KANSAS CITY, MO (KCTV) -- A KCTV5 News special report is getting worldwide attention with more than a million views on Facebook alone.

We are hearing from diabetics across the United States, Canada, Europe and people in South Africa and Australia.

They are reacting to a local University of Missouri-Kansas City college student who opened up about her year from hell.

Hattie Saltzman ended up in the emergency room when she couldn’t afford her insulin. Her copay was $550 every month.

“I wasn’t expecting it. I mean I knew were all these people that had same issues as me but it was shocking to see all these people coming out,” Saltzman said.

In her original report, Saltzman revealed how she broke the law to stay alive by using her father’s insulin. But, real help came through heartbreak. A fellow church member died, and Hattie was given that girl’s insulin.

“I cannot describe how it feels to pick up an insulin vial that has somebody else’s name on it when you know that person is no longer around,” Saltzman said.

This year, Saltzman's copay is just $25 so she is helping another church member who is 12 years old and has a high deductible and rotten copay.

The idea is now catching on.

Saltzman has been receiving messages from all over the world where people are asking how they can help others too.

“I finally had to make my own Facebook group I could direct them too,” Saltzman said.

Saltzman is proud of that new Facebook group, but she wants people to know generosity has limits and true change is needed.

“You need to write your congressman. You need to make sure that the people you are voting into office know what is important to you. We need to put the pressure on them so they can put the pressure on pharmaceutical companies because that’s the only way change is going to occur,” Saltzman said.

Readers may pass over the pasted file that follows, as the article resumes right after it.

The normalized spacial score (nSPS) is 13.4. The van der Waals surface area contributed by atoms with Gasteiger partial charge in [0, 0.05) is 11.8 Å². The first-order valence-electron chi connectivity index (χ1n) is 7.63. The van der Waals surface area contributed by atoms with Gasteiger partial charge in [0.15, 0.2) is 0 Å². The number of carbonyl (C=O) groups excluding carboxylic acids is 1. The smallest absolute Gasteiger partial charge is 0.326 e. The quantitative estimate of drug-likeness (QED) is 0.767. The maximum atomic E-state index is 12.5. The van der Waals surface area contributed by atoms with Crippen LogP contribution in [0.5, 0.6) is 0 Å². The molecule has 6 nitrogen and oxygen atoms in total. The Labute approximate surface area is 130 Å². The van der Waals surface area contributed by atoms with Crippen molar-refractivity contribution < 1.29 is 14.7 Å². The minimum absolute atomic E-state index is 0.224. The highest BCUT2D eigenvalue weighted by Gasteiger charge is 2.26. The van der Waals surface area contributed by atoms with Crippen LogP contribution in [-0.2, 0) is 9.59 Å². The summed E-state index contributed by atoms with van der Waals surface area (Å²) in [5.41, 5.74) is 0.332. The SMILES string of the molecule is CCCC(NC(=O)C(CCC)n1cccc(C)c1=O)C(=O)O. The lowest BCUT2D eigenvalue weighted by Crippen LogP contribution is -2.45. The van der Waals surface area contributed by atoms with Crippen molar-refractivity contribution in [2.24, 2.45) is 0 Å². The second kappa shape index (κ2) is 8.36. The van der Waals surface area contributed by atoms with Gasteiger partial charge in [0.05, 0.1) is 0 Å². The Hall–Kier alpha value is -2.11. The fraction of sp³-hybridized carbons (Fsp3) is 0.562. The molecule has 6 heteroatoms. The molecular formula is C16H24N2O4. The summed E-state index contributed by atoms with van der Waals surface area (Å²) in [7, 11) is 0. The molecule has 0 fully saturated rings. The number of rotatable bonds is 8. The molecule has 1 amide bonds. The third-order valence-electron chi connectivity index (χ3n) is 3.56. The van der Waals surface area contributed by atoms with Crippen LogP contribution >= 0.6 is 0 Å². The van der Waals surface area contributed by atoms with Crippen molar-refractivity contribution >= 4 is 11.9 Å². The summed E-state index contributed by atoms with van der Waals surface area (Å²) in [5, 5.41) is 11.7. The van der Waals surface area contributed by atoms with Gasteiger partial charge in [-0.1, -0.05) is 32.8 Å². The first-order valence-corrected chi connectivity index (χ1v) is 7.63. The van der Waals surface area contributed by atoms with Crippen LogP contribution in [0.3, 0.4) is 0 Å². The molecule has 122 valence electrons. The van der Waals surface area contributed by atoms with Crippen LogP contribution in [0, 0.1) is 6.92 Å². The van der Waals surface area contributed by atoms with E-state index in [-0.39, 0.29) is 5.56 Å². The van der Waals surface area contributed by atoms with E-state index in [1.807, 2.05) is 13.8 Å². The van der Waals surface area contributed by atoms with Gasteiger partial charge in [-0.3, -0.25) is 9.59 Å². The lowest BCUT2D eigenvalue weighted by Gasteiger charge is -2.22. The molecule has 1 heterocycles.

Eli Lilly is one of the makers of insulin, the brand Hattie uses.

KCTV5 reached out to the company to ask why insulin is so expensive. The company send the following response:

The out-of-pocket costs that people pay for insulin have gone up for several reasons including insurance designs – such as high deductible plans that require people to pay thousands of dollars before coverage is triggered.

We opened the Lilly Diabetes Solution Center to help people who pay the highest prices find customized solutions. The solution center is staffed with health care professionals, such as nurses and pharmacists, who will help people find the best solutions based upon their personal circumstances.

Saltzman doesn’t buy that statement. In fact, she’s headed to Indianapolis along with other diabetics to protest outside the headquarters.

“It needs to feel uncomfortable for them, they need to feel the pressure. It needs to feel like we are lighting a fire on them because that’s what we are doing. I want them to know I’m mad I want them to look out the window and see a bunch of type one diabetics and supports and the lives they are impacting in such negative ways,” Saltzman said.

Copyright 2018 KCTV (Meredith Corp.) All rights reserved.

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